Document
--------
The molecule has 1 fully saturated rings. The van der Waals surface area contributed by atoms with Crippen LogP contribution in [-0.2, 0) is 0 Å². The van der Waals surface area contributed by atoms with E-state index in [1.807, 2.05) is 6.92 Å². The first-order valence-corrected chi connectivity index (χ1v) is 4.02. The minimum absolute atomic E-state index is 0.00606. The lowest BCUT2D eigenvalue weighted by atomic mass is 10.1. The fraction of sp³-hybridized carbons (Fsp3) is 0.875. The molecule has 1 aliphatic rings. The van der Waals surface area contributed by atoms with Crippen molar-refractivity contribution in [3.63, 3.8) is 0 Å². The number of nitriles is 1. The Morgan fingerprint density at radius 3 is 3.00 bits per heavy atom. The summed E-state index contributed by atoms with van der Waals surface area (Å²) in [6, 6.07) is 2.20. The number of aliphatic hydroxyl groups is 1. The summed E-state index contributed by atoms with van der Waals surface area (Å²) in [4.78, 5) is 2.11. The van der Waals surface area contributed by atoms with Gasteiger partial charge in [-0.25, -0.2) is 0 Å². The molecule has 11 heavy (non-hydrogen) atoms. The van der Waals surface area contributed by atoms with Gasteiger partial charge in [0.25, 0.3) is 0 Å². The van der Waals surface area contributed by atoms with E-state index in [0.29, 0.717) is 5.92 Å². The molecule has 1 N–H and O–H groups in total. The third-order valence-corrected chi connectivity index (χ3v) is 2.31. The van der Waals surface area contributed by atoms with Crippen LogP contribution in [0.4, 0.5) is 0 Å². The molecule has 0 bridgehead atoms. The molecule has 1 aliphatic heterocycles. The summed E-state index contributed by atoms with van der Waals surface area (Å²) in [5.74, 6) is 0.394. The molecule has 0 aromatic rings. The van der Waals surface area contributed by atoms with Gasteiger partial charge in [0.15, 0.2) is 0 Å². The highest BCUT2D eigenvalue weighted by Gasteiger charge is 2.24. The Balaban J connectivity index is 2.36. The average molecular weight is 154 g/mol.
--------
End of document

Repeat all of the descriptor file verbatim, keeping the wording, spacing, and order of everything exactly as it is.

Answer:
The molecule has 1 fully saturated rings. The van der Waals surface area contributed by atoms with Crippen LogP contribution in [-0.2, 0) is 0 Å². The van der Waals surface area contributed by atoms with E-state index in [1.807, 2.05) is 6.92 Å². The first-order valence-corrected chi connectivity index (χ1v) is 4.02. The minimum absolute atomic E-state index is 0.00606. The lowest BCUT2D eigenvalue weighted by atomic mass is 10.1. The fraction of sp³-hybridized carbons (Fsp3) is 0.875. The molecule has 1 aliphatic rings. The van der Waals surface area contributed by atoms with Crippen molar-refractivity contribution in [3.63, 3.8) is 0 Å². The number of nitriles is 1. The Morgan fingerprint density at radius 3 is 3.00 bits per heavy atom. The summed E-state index contributed by atoms with van der Waals surface area (Å²) in [6, 6.07) is 2.20. The number of aliphatic hydroxyl groups is 1. The summed E-state index contributed by atoms with van der Waals surface area (Å²) in [4.78, 5) is 2.11. The van der Waals surface area contributed by atoms with Gasteiger partial charge in [-0.25, -0.2) is 0 Å². The molecule has 11 heavy (non-hydrogen) atoms. The van der Waals surface area contributed by atoms with Gasteiger partial charge in [0.25, 0.3) is 0 Å². The van der Waals surface area contributed by atoms with E-state index in [0.29, 0.717) is 5.92 Å². The molecule has 1 N–H and O–H groups in total. The third-order valence-corrected chi connectivity index (χ3v) is 2.31. The van der Waals surface area contributed by atoms with Crippen LogP contribution in [0.4, 0.5) is 0 Å². The molecule has 0 bridgehead atoms. The molecule has 1 aliphatic heterocycles. The summed E-state index contributed by atoms with van der Waals surface area (Å²) in [5.74, 6) is 0.394. The molecule has 0 aromatic rings. The van der Waals surface area contributed by atoms with Gasteiger partial charge in [0.15, 0.2) is 0 Å². The highest BCUT2D eigenvalue weighted by Gasteiger charge is 2.24. The Balaban J connectivity index is 2.36. The average molecular weight is 154 g/mol.